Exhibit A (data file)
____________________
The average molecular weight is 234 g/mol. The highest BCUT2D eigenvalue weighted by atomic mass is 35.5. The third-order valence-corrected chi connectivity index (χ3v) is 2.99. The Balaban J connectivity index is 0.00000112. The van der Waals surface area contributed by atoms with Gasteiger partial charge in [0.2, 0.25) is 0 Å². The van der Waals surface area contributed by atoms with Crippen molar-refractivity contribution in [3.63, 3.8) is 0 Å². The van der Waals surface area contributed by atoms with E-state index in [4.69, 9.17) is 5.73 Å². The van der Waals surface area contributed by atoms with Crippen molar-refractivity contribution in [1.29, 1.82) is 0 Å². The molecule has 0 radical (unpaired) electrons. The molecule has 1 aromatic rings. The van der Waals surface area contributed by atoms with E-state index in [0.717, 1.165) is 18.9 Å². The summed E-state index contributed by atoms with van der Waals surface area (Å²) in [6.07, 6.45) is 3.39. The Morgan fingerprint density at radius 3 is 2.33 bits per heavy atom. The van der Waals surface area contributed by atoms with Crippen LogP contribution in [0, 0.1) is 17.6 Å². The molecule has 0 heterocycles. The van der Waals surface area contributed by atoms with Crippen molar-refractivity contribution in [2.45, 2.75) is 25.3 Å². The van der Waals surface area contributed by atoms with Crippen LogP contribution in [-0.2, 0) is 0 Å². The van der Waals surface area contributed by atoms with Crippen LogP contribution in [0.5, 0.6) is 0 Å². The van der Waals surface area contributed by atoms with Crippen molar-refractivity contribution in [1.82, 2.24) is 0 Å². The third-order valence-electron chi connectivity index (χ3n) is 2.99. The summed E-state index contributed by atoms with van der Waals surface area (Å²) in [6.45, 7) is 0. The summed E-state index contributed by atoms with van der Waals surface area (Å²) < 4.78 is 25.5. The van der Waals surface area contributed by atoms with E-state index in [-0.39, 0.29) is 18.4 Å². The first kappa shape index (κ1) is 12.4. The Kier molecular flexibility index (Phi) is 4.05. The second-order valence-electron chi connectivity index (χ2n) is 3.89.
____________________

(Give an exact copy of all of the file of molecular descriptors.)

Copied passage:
The average molecular weight is 234 g/mol. The highest BCUT2D eigenvalue weighted by atomic mass is 35.5. The third-order valence-corrected chi connectivity index (χ3v) is 2.99. The Balaban J connectivity index is 0.00000112. The van der Waals surface area contributed by atoms with Gasteiger partial charge in [0.2, 0.25) is 0 Å². The van der Waals surface area contributed by atoms with Crippen molar-refractivity contribution in [3.63, 3.8) is 0 Å². The van der Waals surface area contributed by atoms with E-state index in [4.69, 9.17) is 5.73 Å². The van der Waals surface area contributed by atoms with Crippen molar-refractivity contribution in [1.29, 1.82) is 0 Å². The molecule has 0 radical (unpaired) electrons. The molecule has 1 aromatic rings. The van der Waals surface area contributed by atoms with E-state index in [0.717, 1.165) is 18.9 Å². The summed E-state index contributed by atoms with van der Waals surface area (Å²) in [6.07, 6.45) is 3.39. The Morgan fingerprint density at radius 3 is 2.33 bits per heavy atom. The van der Waals surface area contributed by atoms with Crippen LogP contribution in [0, 0.1) is 17.6 Å². The molecule has 0 heterocycles. The van der Waals surface area contributed by atoms with Crippen molar-refractivity contribution in [2.45, 2.75) is 25.3 Å². The van der Waals surface area contributed by atoms with Crippen LogP contribution in [-0.2, 0) is 0 Å². The van der Waals surface area contributed by atoms with Crippen LogP contribution in [0.5, 0.6) is 0 Å². The van der Waals surface area contributed by atoms with Crippen molar-refractivity contribution in [1.82, 2.24) is 0 Å². The third-order valence-electron chi connectivity index (χ3n) is 2.99. The summed E-state index contributed by atoms with van der Waals surface area (Å²) in [6.45, 7) is 0. The summed E-state index contributed by atoms with van der Waals surface area (Å²) < 4.78 is 25.5. The van der Waals surface area contributed by atoms with E-state index in [-0.39, 0.29) is 18.4 Å². The first kappa shape index (κ1) is 12.4. The Kier molecular flexibility index (Phi) is 4.05. The second-order valence-electron chi connectivity index (χ2n) is 3.89.